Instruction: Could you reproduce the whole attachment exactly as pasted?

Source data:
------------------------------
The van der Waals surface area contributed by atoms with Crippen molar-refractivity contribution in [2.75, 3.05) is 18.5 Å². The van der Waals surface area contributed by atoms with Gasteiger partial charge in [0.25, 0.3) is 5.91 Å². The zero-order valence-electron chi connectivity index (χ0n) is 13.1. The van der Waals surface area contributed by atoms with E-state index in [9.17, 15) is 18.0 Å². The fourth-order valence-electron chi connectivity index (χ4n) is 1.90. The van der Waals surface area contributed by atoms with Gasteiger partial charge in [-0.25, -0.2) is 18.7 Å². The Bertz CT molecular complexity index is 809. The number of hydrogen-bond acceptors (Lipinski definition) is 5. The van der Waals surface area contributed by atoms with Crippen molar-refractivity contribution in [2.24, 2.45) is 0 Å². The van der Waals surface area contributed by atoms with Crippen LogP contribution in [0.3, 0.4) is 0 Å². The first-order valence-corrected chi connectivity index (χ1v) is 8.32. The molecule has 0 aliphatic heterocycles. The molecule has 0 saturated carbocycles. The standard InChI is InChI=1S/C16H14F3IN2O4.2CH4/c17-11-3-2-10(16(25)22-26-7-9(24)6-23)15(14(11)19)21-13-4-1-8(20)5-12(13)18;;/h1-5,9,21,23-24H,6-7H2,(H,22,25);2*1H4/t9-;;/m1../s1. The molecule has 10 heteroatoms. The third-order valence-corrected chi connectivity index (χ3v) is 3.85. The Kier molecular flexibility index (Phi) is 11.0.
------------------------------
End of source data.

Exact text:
The van der Waals surface area contributed by atoms with Crippen molar-refractivity contribution in [2.75, 3.05) is 18.5 Å². The van der Waals surface area contributed by atoms with Gasteiger partial charge in [0.25, 0.3) is 5.91 Å². The zero-order valence-electron chi connectivity index (χ0n) is 13.1. The van der Waals surface area contributed by atoms with E-state index in [9.17, 15) is 18.0 Å². The fourth-order valence-electron chi connectivity index (χ4n) is 1.90. The van der Waals surface area contributed by atoms with Gasteiger partial charge in [-0.25, -0.2) is 18.7 Å². The Bertz CT molecular complexity index is 809. The number of hydrogen-bond acceptors (Lipinski definition) is 5. The van der Waals surface area contributed by atoms with Crippen molar-refractivity contribution in [2.24, 2.45) is 0 Å². The van der Waals surface area contributed by atoms with Crippen LogP contribution in [0.3, 0.4) is 0 Å². The first-order valence-corrected chi connectivity index (χ1v) is 8.32. The molecule has 0 aliphatic heterocycles. The molecule has 0 saturated carbocycles. The standard InChI is InChI=1S/C16H14F3IN2O4.2CH4/c17-11-3-2-10(16(25)22-26-7-9(24)6-23)15(14(11)19)21-13-4-1-8(20)5-12(13)18;;/h1-5,9,21,23-24H,6-7H2,(H,22,25);2*1H4/t9-;;/m1../s1. The molecule has 10 heteroatoms. The third-order valence-corrected chi connectivity index (χ3v) is 3.85. The Kier molecular flexibility index (Phi) is 11.0.